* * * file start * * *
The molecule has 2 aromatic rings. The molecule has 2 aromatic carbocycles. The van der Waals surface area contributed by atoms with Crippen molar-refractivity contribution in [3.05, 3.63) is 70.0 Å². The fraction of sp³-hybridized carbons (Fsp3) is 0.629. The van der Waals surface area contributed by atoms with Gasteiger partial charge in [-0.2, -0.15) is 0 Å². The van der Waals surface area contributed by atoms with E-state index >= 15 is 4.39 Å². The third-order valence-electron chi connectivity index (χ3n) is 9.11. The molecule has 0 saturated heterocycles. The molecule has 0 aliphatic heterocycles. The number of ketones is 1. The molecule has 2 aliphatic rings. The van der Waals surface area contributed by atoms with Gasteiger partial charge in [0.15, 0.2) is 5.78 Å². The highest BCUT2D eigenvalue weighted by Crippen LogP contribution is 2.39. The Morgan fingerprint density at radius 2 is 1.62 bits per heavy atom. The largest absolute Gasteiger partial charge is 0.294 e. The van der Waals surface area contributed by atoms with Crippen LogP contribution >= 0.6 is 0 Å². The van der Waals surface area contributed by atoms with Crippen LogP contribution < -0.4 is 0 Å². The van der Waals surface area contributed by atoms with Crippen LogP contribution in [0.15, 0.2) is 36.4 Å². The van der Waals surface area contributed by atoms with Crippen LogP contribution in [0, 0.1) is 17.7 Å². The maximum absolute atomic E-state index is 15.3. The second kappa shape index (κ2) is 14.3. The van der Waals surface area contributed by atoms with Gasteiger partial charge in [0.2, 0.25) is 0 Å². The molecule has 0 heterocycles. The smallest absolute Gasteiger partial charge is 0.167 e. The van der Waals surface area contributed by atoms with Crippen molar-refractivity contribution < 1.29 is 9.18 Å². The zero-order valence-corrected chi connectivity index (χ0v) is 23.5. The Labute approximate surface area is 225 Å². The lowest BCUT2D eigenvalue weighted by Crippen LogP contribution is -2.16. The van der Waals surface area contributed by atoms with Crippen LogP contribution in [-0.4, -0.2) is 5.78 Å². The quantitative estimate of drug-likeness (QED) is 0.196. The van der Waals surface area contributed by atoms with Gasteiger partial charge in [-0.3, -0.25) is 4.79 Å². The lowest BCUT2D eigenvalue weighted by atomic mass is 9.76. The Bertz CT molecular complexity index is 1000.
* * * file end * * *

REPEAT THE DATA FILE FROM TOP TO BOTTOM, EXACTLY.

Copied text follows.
The molecule has 2 aromatic rings. The molecule has 2 aromatic carbocycles. The van der Waals surface area contributed by atoms with Crippen molar-refractivity contribution in [3.05, 3.63) is 70.0 Å². The fraction of sp³-hybridized carbons (Fsp3) is 0.629. The van der Waals surface area contributed by atoms with Gasteiger partial charge in [-0.2, -0.15) is 0 Å². The van der Waals surface area contributed by atoms with E-state index >= 15 is 4.39 Å². The third-order valence-electron chi connectivity index (χ3n) is 9.11. The molecule has 0 saturated heterocycles. The molecule has 0 aliphatic heterocycles. The number of ketones is 1. The molecule has 2 aliphatic rings. The van der Waals surface area contributed by atoms with Gasteiger partial charge in [0.15, 0.2) is 5.78 Å². The highest BCUT2D eigenvalue weighted by Crippen LogP contribution is 2.39. The Morgan fingerprint density at radius 2 is 1.62 bits per heavy atom. The largest absolute Gasteiger partial charge is 0.294 e. The van der Waals surface area contributed by atoms with Crippen LogP contribution >= 0.6 is 0 Å². The van der Waals surface area contributed by atoms with Crippen LogP contribution < -0.4 is 0 Å². The van der Waals surface area contributed by atoms with Crippen LogP contribution in [0.15, 0.2) is 36.4 Å². The van der Waals surface area contributed by atoms with Crippen LogP contribution in [0, 0.1) is 17.7 Å². The maximum absolute atomic E-state index is 15.3. The second kappa shape index (κ2) is 14.3. The van der Waals surface area contributed by atoms with Gasteiger partial charge in [0.2, 0.25) is 0 Å². The molecule has 0 heterocycles. The smallest absolute Gasteiger partial charge is 0.167 e. The van der Waals surface area contributed by atoms with Crippen molar-refractivity contribution < 1.29 is 9.18 Å². The zero-order valence-corrected chi connectivity index (χ0v) is 23.5. The Labute approximate surface area is 225 Å². The lowest BCUT2D eigenvalue weighted by Crippen LogP contribution is -2.16. The van der Waals surface area contributed by atoms with Crippen LogP contribution in [-0.4, -0.2) is 5.78 Å². The quantitative estimate of drug-likeness (QED) is 0.196. The van der Waals surface area contributed by atoms with Gasteiger partial charge in [-0.3, -0.25) is 4.79 Å². The lowest BCUT2D eigenvalue weighted by atomic mass is 9.76. The Bertz CT molecular complexity index is 1000.